Burbank officials told to report individual employee bonuses

A Los Angeles County Superior Court judge has ordered the city of Burbank to release data on bonuses paid to individual employees, saying the taxpayers’ right to know exceeded any workplace privacy concerns.

Superior Court Judge Ann I. Jones ruled Friday in a lawsuit filed by the Burbank Leader after city officials refused to make individual bonuses public.

Jones cited legal precedent, telling the parties that previous court rulings “basically said, ‘Man up, public employees. You don’t have any reasonable expectation of privacy in regards to your salary.’ ”

Emily Gabel-Luddy, a former Los Angeles city planning official who was recently elected to the Burbank City Council, called the decision predictable.


“I worked in local government for a long time, and my perspective comes from being a former city employee with the expectation that my salary was public because it was paid for by taxpayer dollars,” she said. “The decision does not surprise me because taxpayers should be able to see where the dollars are spent.”

Karlene W. Goller, an attorney for the Los Angeles Times, whose parent company also owns the Leader, and Karl Olson of the San Francisco-based law firm Ram & Olson, handled the lawsuit, which was filed in January.

The city initially reported only a lump sum for bonuses for fiscal year 2009-10; it paid $1 million that year to workers in five eligible bargaining groups out of an available $1.87 million. By comparison, Glendale paid out roughly $1 million in bonuses to mid-level department managers and executives in the 10 years from 1999 to 2008 and made the per-employee information available on its website.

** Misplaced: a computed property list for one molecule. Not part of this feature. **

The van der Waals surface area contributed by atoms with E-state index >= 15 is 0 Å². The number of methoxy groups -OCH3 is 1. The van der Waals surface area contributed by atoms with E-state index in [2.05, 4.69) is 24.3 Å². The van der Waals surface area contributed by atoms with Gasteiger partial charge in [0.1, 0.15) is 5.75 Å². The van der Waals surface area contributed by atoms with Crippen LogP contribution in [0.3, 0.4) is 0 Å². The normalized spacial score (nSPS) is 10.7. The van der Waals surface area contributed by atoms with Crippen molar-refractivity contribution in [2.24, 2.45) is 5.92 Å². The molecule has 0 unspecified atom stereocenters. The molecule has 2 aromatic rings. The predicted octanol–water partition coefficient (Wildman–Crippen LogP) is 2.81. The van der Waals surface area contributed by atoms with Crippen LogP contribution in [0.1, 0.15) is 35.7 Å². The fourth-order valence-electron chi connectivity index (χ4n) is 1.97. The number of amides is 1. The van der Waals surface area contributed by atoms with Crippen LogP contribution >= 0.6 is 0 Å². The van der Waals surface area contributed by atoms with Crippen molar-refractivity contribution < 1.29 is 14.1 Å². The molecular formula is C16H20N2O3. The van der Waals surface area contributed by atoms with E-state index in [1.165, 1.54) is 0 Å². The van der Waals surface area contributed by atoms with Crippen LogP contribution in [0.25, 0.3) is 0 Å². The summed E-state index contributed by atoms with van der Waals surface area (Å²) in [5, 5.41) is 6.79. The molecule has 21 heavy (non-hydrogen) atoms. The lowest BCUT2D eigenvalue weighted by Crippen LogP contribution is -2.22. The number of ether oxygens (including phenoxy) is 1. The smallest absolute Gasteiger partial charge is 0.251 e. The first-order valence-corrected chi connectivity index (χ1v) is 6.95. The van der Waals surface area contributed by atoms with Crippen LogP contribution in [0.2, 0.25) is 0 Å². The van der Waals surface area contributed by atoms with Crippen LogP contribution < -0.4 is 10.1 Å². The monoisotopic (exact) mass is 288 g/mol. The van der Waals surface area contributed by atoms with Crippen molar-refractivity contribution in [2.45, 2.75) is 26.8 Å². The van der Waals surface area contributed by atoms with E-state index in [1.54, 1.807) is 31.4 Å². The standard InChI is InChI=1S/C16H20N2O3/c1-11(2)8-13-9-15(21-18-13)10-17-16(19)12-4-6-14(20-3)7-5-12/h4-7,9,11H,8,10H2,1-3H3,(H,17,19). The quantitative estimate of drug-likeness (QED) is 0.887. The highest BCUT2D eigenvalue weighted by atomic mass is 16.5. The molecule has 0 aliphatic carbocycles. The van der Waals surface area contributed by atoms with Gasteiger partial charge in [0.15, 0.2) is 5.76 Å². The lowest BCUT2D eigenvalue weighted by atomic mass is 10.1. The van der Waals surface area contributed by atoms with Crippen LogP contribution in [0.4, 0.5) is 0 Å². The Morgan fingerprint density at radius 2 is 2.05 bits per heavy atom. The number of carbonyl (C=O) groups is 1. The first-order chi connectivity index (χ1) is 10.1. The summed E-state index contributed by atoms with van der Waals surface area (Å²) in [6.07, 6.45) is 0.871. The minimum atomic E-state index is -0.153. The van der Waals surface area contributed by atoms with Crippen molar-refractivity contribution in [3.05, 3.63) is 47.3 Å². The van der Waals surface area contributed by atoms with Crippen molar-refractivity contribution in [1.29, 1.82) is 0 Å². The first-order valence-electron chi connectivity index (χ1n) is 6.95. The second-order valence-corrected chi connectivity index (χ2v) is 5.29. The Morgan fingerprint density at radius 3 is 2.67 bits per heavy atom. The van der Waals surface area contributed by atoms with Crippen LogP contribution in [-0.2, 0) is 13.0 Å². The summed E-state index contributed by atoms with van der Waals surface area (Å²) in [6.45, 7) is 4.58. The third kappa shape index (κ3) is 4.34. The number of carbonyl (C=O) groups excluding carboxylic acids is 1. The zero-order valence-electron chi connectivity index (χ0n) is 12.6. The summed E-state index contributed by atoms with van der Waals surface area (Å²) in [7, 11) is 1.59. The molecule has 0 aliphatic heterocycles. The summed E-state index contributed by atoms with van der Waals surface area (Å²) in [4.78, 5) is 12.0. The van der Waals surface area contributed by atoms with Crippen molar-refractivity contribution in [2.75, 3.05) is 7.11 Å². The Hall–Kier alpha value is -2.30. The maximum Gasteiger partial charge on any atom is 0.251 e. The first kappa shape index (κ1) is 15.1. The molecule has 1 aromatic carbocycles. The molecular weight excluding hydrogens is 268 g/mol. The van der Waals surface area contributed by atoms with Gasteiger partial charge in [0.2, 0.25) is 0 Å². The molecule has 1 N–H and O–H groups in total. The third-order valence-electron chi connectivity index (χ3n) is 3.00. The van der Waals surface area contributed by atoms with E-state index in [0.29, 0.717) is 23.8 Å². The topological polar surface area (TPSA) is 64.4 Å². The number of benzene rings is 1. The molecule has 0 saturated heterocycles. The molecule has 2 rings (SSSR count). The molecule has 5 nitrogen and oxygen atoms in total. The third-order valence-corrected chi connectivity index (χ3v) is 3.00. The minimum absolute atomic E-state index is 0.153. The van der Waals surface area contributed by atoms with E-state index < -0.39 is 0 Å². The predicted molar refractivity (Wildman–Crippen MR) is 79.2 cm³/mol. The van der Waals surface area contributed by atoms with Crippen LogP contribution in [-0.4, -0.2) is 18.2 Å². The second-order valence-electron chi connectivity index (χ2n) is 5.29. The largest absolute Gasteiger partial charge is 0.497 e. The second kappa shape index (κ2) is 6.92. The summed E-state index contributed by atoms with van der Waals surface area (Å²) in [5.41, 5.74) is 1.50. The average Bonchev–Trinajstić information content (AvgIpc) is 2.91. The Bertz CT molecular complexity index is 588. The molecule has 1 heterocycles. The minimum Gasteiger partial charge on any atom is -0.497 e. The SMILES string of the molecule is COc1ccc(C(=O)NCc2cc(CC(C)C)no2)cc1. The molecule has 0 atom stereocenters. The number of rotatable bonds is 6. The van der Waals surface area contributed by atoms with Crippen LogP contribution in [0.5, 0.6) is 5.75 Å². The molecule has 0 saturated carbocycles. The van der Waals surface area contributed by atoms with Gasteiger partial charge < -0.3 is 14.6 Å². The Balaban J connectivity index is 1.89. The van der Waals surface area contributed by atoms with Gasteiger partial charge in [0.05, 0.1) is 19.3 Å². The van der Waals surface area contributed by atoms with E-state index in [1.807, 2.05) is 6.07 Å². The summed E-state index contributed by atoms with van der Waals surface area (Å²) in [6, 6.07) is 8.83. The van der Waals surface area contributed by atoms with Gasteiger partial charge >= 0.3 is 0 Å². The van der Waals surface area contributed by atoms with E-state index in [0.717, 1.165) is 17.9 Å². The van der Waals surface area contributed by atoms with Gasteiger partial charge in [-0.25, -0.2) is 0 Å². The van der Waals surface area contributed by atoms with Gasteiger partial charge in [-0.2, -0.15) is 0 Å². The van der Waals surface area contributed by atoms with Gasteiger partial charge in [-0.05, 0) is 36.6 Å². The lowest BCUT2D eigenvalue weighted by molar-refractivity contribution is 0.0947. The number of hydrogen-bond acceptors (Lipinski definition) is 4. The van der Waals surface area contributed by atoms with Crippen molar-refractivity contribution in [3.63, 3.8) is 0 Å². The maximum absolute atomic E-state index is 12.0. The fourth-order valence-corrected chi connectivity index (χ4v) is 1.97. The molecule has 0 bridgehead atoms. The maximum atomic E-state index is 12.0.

Jones, who called a 2007 California Supreme Court decision a “pretty radical manifesto of access of public information,” described clear rules in balancing the public’s right to know with expectations of privacy in the public workplace.


“The only reasonable expectations of privacy a public employee might have is for your Social Security number, medical records or the co-pay from your heart surgery,” she said. “It sure as heck isn’t salary.”

Juli Scott, chief assistant city attorney for Burbank, argued that the city has released gross compensation amounts for city employees, which include merit-based bonuses, overtime and other forms of pay.

“What does knowing that Juli Scott, hypothetically, received a $5,000 bonus do?” Scott asked. “What does that tell the public?”

But critics have argued that the lack of specific information makes it impossible to scrutinize bonus payouts for possible cases of nepotism. The chairman of the city’s Civil Service Board, which is preparing new limits on hiring family members of City Council members and possibly department chiefs, said there are familial employee relationships within every city department.

Scott argued that releasing the individual amounts would lead to further questions about why some employees received bonuses and others didn’t. Those conclusions, she said, would have to be based on personnel evaluations or observations of employees in the workplace.

But Jones said those concerns do not outweigh the public’s right to know.

“The public wants to know [bonus recipients] are the stars and not the pets,” she said.

If the ruling stands, Burbank will also have to pay the Leader’s legal fees for the lawsuit, although the city will have 20 days to file an appeal, if officials decide to do so.


“Obviously the court has made its decision,” Mayor Jess Talamantes said. “We have disclosed gross salaries, which include merit payments, and we’ll have to see where we go from here.”

A decision to appeal the ruling would have to be made by the full City Council, he added.

Olson said he was pleased with the judge’s decision and hoped the final order, expected to be available Monday, would reflect what was stated in court.

“The judge obviously recognized the Supreme Court case was controlling in this issue,” Olson said.

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